Recent controversies in neoclassical modelling and developments in Evidence-Driven Policy

Publisher:
University of Sydney
Publication Type:
Conference Proceeding
Citation:
18th International Conference on Input-Output Economics, 2010, pp. 1 - 30
Issue Date:
2010-01
Full metadata record
Files in This Item:
Filename Description Size
Thumbnail2009007826OK.pdf1.15 MB
Adobe PDF
The use of Computable General Equilibrium modelling in evidence-based policy requires an advanced policy making frame of reference, advanced understanding of neoclassical economics and advanced operations research capabilities. This paper examines developments in the policy making frame of reference. The process of evidence-driven policy places importance on the validation of potential policies using models. At national, bilateral and multilateral levels, policy analysis has increasingly relied on neoclassical computable general equilibrium models having substantial precedence. Bayesian analysis suggests that a policy which survives a validation test using such a model has a much better chance of being successful than a policy that fails such a test. Yet the 2008-9 Global Financial Crisis demonstrated that policies verified with neoclassical models neither predicted the Global Financial Crisis nor were able to address it. Governments across the world used massive Keynesian stimulus to restabilise economies. Neoclassical models became much maligned within Keynesian and behavioural economics circles. This paper investigates the continuing role of neoclassical models in evidence-driven policy with reference to the deductivism of Sir Karl Popper and Thomas Kuhn, inductivism and the controversial objective theory of evidence. While policy making has always been messy, in recent decades policy makers may have succumbed to the human fallibility of justifying pragmatism with simplified ideological paradigms that inappropriately place over-reliance on neoclassical free market mathematical models because these models are self-reinforcing of the ideology. It is concluded that neoclassical models will continue to have a role in testing policies but those features of neoclassical models that led to the failures in understanding the Global Financial Crisis will need to be addressed.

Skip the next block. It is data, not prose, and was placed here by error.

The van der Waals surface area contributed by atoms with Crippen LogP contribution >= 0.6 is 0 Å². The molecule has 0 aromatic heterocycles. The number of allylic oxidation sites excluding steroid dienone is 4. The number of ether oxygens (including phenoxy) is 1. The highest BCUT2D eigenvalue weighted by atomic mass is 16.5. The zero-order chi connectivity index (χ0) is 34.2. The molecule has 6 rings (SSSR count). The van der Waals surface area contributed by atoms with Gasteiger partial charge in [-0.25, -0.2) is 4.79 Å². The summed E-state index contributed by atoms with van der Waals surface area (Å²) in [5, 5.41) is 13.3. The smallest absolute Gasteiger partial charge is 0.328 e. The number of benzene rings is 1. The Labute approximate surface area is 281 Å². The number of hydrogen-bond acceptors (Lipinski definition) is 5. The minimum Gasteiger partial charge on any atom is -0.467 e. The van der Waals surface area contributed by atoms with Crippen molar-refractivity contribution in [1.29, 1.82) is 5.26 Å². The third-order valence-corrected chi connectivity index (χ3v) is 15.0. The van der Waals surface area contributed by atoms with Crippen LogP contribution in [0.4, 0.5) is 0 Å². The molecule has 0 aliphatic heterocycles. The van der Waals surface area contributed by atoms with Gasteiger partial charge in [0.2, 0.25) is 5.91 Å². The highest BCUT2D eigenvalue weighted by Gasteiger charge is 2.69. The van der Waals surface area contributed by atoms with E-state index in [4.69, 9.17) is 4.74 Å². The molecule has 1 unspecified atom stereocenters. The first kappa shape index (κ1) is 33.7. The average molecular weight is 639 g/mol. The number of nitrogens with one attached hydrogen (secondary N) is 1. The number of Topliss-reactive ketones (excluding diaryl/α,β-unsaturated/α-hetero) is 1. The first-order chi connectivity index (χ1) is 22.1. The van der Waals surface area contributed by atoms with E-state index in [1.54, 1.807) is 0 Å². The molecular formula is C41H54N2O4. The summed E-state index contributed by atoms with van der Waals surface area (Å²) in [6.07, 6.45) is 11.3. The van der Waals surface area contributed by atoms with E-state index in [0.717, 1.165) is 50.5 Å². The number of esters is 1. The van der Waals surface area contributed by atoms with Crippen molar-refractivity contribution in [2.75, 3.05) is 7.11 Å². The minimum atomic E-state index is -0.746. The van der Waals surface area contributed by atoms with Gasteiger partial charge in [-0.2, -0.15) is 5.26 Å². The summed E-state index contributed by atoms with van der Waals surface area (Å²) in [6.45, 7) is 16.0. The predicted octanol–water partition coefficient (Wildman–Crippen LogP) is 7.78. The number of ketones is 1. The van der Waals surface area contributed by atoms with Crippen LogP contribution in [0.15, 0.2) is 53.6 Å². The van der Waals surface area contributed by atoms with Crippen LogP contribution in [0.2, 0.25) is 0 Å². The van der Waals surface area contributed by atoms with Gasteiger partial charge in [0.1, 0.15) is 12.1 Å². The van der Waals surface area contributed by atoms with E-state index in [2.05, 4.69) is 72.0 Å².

Please use this identifier to cite or link to this item: